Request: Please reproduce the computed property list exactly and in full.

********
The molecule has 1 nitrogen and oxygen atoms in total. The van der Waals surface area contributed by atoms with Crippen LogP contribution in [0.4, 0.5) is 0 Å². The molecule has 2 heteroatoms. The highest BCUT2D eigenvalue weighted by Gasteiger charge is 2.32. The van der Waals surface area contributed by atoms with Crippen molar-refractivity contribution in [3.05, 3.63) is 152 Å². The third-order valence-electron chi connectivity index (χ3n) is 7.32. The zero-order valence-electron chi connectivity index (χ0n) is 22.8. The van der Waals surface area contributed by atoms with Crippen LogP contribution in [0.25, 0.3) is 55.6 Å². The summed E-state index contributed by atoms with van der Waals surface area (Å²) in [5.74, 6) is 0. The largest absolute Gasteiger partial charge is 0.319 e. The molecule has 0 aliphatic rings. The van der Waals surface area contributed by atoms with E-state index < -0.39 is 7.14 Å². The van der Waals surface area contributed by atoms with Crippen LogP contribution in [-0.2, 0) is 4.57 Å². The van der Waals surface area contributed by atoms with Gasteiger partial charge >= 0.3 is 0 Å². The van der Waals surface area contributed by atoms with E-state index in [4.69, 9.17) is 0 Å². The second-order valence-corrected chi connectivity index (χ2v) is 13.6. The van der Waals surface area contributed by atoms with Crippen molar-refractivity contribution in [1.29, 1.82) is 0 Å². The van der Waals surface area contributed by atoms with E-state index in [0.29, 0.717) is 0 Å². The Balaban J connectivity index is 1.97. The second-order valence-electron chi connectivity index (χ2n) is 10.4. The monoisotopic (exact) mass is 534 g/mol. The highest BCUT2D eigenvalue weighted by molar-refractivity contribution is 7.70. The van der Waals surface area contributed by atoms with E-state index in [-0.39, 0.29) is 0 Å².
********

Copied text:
The molecule has 1 nitrogen and oxygen atoms in total. The van der Waals surface area contributed by atoms with Crippen LogP contribution in [0.4, 0.5) is 0 Å². The molecule has 2 heteroatoms. The highest BCUT2D eigenvalue weighted by Gasteiger charge is 2.32. The van der Waals surface area contributed by atoms with Crippen molar-refractivity contribution in [3.05, 3.63) is 152 Å². The third-order valence-electron chi connectivity index (χ3n) is 7.32. The zero-order valence-electron chi connectivity index (χ0n) is 22.8. The van der Waals surface area contributed by atoms with Crippen LogP contribution in [0.25, 0.3) is 55.6 Å². The summed E-state index contributed by atoms with van der Waals surface area (Å²) in [5.74, 6) is 0. The largest absolute Gasteiger partial charge is 0.319 e. The molecule has 0 aliphatic rings. The van der Waals surface area contributed by atoms with E-state index < -0.39 is 7.14 Å². The van der Waals surface area contributed by atoms with Crippen LogP contribution in [-0.2, 0) is 4.57 Å². The van der Waals surface area contributed by atoms with Gasteiger partial charge >= 0.3 is 0 Å². The van der Waals surface area contributed by atoms with E-state index in [4.69, 9.17) is 0 Å². The second-order valence-corrected chi connectivity index (χ2v) is 13.6. The van der Waals surface area contributed by atoms with Crippen molar-refractivity contribution in [1.29, 1.82) is 0 Å². The van der Waals surface area contributed by atoms with E-state index in [0.29, 0.717) is 0 Å². The Balaban J connectivity index is 1.97. The second-order valence-electron chi connectivity index (χ2n) is 10.4. The monoisotopic (exact) mass is 534 g/mol. The highest BCUT2D eigenvalue weighted by molar-refractivity contribution is 7.70. The van der Waals surface area contributed by atoms with E-state index in [-0.39, 0.29) is 0 Å².